Looking for statistics on where basements are most prevalent in America and how the space is used most often? Great! You’re in the right place. For this campaign, the Regional Foundation Repair team conducted a custom study on basements across the country and analyzed the data to determine:
- In which states you’re most likely to find basements
- The most common basement problems reported across America
- The most frequent uses for basements in the country
- And much more!
Our team of foundation repair experts is constantly waterproofing basements, but we know they’re not the only foundation type that homeowners may need help with. In fact, basements are a near-ubiquitous home feature in some parts of the country, and they’re virtually nonexistent in other areas. With the real estate market in so much flux, the Regional Foundation Repair team wanted to know: are basements still a desired home feature in 2021? Do homebuyers seek them out? And how are Americans actually using their basements, especially in the age of COVID, where we’re staying home more often?
In order to find out, we conducted a survey of over 1,000 American homeowners on how they really feel about basements.
Table of Contents
To accumulate the most accurate data possible, we surveyed 1,011 American homeowners of all genders, backgrounds, ages, and incomes about basements. Our team put together a list of what we felt were the most important questions regarding this foundation style.
The survey was conducted in November 2021 and all respondents were 18 years old and over. We then sorted all of the responses by state, age, and other criteria to get a good idea of Americans’ general opinion on basements, their usefulness, their value, and more.
Our top results are highlighted in the infographic below and expanded upon throughout this post. Read on to discover what we found!
How Common Are Basements in the United States?
One of our first questions established if the homeowner taking the survey had a basement. Nearly 53% of all surveyed Americans responded positively, making basements the most popular foundation style, even over the most cost-effective slab foundations and crawlspaces.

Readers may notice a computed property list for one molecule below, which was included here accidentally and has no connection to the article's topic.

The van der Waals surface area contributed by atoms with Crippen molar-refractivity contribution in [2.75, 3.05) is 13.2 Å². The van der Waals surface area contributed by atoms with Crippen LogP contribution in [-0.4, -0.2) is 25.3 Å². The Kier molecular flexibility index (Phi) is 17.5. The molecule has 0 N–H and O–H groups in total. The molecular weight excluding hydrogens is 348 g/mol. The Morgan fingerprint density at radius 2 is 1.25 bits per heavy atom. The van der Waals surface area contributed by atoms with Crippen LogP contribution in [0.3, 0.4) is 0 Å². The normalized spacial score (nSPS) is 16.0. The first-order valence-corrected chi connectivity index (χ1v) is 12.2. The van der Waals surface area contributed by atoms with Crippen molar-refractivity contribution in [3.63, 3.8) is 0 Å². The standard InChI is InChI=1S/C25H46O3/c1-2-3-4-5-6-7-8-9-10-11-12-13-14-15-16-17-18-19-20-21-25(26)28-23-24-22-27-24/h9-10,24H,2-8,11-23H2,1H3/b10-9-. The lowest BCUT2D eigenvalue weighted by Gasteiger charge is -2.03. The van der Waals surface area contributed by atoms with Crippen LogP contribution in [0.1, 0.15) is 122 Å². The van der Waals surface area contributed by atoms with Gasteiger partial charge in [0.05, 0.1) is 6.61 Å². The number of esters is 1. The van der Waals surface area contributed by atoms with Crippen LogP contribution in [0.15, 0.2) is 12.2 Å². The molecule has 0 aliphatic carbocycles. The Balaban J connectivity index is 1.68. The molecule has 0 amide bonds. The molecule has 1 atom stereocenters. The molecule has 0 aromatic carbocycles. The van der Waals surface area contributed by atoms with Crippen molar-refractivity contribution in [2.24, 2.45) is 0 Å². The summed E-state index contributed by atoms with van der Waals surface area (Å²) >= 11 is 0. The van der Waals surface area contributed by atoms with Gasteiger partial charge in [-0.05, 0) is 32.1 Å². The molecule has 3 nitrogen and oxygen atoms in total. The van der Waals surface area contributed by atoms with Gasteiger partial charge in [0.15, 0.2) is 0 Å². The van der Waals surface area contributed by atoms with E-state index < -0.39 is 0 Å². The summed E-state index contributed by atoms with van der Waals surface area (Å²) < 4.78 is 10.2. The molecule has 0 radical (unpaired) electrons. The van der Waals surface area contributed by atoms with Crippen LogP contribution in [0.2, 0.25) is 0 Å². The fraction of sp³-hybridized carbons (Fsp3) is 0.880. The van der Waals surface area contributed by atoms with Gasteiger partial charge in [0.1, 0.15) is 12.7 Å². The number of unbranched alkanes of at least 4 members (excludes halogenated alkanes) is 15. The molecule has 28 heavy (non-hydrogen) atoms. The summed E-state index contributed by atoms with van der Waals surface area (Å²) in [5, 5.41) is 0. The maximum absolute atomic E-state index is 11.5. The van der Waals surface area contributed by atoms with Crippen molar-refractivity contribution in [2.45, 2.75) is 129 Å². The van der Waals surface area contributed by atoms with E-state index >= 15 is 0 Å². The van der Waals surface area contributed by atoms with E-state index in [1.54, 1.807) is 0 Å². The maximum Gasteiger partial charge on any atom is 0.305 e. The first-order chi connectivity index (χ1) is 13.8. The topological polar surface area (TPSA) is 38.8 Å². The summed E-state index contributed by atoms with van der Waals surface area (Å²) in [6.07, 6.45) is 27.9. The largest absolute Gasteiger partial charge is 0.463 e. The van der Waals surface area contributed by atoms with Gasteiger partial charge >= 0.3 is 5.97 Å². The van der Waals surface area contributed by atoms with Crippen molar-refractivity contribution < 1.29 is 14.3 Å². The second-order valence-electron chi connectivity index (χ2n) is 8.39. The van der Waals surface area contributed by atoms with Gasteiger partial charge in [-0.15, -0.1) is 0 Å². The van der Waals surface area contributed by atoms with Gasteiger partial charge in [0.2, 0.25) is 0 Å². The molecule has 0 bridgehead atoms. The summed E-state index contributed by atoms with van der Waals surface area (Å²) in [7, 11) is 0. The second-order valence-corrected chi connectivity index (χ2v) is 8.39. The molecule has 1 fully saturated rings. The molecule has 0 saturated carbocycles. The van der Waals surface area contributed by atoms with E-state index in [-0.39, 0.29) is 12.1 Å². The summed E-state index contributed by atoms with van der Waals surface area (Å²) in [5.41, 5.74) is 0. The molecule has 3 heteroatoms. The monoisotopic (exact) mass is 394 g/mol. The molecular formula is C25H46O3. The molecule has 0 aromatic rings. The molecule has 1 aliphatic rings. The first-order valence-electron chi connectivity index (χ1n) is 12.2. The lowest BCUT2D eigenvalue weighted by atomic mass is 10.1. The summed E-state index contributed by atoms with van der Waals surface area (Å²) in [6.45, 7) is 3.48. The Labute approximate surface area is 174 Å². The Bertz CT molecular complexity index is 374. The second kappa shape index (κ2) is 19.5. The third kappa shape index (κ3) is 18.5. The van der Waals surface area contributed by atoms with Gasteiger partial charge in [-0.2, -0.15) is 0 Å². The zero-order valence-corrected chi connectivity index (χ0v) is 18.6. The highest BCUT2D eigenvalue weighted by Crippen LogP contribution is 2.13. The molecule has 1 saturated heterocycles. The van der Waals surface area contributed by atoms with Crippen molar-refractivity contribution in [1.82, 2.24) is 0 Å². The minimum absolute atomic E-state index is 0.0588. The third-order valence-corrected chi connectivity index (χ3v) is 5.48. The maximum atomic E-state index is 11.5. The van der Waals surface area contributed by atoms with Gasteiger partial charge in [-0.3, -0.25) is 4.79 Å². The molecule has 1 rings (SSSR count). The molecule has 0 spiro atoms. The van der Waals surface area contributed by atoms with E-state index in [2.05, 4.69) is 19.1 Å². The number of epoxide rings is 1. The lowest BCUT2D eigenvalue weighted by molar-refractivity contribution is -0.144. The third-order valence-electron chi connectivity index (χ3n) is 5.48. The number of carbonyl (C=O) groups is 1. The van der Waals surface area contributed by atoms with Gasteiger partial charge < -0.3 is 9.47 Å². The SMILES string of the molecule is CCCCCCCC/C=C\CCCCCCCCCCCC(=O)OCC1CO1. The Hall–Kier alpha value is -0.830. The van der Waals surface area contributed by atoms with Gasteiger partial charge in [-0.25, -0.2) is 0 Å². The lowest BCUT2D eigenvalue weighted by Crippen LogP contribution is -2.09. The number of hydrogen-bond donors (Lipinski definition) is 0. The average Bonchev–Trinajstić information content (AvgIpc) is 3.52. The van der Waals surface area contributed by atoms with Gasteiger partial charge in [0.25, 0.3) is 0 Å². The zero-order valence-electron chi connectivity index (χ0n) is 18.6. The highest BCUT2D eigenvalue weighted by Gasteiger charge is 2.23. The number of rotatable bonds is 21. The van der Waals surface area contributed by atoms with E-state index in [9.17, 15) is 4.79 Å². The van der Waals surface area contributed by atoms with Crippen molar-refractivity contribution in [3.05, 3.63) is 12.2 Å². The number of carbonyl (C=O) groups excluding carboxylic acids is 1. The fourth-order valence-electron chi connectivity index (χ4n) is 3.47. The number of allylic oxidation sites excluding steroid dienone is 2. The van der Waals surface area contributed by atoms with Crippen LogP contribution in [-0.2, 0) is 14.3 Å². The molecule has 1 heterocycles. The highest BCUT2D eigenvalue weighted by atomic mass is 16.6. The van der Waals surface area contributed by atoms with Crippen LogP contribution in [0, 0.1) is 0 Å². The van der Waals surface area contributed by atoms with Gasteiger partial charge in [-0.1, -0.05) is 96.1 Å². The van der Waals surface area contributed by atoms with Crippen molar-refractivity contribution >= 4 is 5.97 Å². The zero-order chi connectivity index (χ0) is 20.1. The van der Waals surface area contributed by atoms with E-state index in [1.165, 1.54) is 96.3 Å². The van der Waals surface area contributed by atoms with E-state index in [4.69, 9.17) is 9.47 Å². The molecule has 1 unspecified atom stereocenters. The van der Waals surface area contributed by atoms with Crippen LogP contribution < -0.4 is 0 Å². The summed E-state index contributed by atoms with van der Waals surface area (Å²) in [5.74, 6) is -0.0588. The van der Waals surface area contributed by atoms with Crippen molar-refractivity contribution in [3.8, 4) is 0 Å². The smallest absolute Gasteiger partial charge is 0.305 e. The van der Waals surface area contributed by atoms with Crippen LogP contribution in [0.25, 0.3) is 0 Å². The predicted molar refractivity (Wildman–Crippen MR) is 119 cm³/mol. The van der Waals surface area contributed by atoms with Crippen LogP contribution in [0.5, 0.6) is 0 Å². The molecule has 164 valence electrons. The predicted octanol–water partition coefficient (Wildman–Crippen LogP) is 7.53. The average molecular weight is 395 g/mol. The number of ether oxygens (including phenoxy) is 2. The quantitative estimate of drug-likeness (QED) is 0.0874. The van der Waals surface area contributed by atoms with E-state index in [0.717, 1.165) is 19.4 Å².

Basements are necessary in areas where the ground freezes to a depth over four or five feet, as utility lines cannot be run through the freezing ground without a high risk of bursting.
Unsurprisingly, basements were most prevalent in northern states, with 100% of respondents in Montana, New Hampshire, North Dakota, South Dakota, and Vermont reporting that they had a basement. More than 90% of respondents said they had a basement in Massachusetts, Connecticut, Kansas, Iowa, and Wisconsin.
Basements are far less likely in warmer climates because the excavation isn’t necessary to keep utility lines from freezing, and many builders forego the additional work to keep costs down. All respondents in Arkansas, Delaware, Hawaii, Louisiana, Mississippi, and Nevada reported that they don’t have basements. The following least likely states to supply homeowners with basements were South Carolina, Florida, and Arizona.
Who Believes Basements Are Most Important?
Next, we sorted all of the data from our survey to determine which demographics prefer basements over other foundation styles.
We found that basements are more important to Millenials than Gen Xers and Baby Boomers. This is likely due to a housing trend over the past few decades indicating that younger homeowners value space to entertain and enjoy company over most other housing aspects. Open floor plans and finished basements are becoming more popular for precisely this reason.
In fact, over 76% of all new homebuyers report that having a basement is important, and nearly a third of all new homebuyers won’t even consider buying a home if it doesn’t have a basement.
Finally, based on our survey respondents, we determined that basements are slightly more important to men than women.
What Are Basements Used for Most Often in America?
Next, we asked survey respondents who did have a basement what they used the space for. The most common use was for extra storage, with over 40% of all survey participants confirming their basement was used mainly for storing belongings.
About 50% total use their basements for the laundry room and utility rooms, and about a fifth of all participants noted that they have a home gym in their basement.
Surprisingly, only about 17% of respondents noted that they use their basement as added living space, with a den or second living room located below their first floor.
The General Opinion of Basements in America
Aside from strict data, we wanted to find out what homeowners thought about basements to help us determine their perceived value and appeal.
An astounding 85% of all respondents reported that the square footage a basement adds to the home is generally more important than the monetary value it adds. Although most people prefer the additional space over the added home value, almost 70% of respondents still reported that the increased cost of excavation and foundation construction that goes into building a basement foundation is worth the value it adds to the home.